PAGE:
The short answer is jealousy; they have not managed to produce a popular and charismatic leader like George Galloway. But, that is too embarrassing to admit in public, so they provide an alternative conspiracy theory. They claim George Galloway, the lefty Socialist is on a secret crusade to convert the Muslim brothers to join the socialist comrades. I attended the anti-war marches and meetings, none of the speakers ever preached that Muslims should renounce Islam and embrace socialism, and not a single individual approached me or anyone else that I knew was asked to adopt that course; they only had one agenda –” “stop the war”.

Similarly, the radical fringe groups are busy condemning Rashid al-Ghannushi, instead of the people of Tunisia who have elected him. Why not go to Tunisia to convince the masses of the alternative position. Of course, they cannot do that, as they have no support base, so they give the illogical response: it’s forbidden to participate in elections. Well then you have check-mated yourself, all you can do is bark on the internet and engage in spreading negative campaigns, and remain as an unknown quantity without any real support base on the grounds. Like it or not, in the 21st century, political authority has to be acquired from the masses. If you don’t participate, then don’t complain and write theses on how you will do a better job.

The main criticism is: why is Ghannushi not forbidding alcohol and bikinis on the beaches, essentially closing down the tourist industry overnight, which is the main source of revenue for the country. That is a quick recipe for the Tunisians to bring back Ben Ali or worse the army. Such naivety reflects the difference between getting your hands dirty by taking power to run a country, where you are responsible for the security and livelihood of the masses, and sitting in the cyber-bubble just resorting to criticisms and proposing theories. That the change has to be a gradual one when it concerns millions of people is common sense; the need to replace the tourist industry with something more concrete cannot be achieved overnight. And instead of just expressing criticisms, it would be productive for the radical fringe to bring forward practical suggestions to help the En-Nahda party of Ghannushi to build home grown industries to support the masses.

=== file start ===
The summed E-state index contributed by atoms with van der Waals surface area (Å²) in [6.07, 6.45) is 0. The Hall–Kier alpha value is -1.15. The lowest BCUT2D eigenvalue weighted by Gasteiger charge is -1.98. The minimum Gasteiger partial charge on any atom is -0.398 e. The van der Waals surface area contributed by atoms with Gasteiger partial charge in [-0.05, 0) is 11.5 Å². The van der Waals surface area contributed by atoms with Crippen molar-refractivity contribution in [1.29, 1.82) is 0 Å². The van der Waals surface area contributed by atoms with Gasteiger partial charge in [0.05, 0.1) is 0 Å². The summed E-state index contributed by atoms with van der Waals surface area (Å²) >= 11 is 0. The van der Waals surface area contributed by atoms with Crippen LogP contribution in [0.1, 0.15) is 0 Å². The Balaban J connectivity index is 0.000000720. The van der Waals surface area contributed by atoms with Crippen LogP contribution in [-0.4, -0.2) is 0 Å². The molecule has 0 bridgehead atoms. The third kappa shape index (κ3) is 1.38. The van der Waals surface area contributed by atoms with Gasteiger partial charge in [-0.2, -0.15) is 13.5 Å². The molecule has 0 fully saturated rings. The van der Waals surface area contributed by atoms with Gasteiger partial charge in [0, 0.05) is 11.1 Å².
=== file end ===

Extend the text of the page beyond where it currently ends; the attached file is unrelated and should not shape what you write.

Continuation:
Moreover, to reduce the character of an Islamic society to banning alcohol is superficial. A good friend of mine used to say, do you want an “Islamic State” or “a state of Islam”, meaning the people are manifesting the values from within rather than being coerced by fearing the law. Hence, the basic Islamic maxim states, actions are to be judged by intention; this conviction should precede action and thus precede the application of legal instruments, especially where the Muslims have lived under non-Islamic laws for some time. As conviction increases, the rate of consumption of alcohol will fall dramatically amongst the local population which in the first place is negligible. In any case, it is the non-Muslim tourists that are predominantly consuming alcohol, and inside an Islamic State they are allowed to produce and consume alcohol. Likewise, their dress code is a matter for them.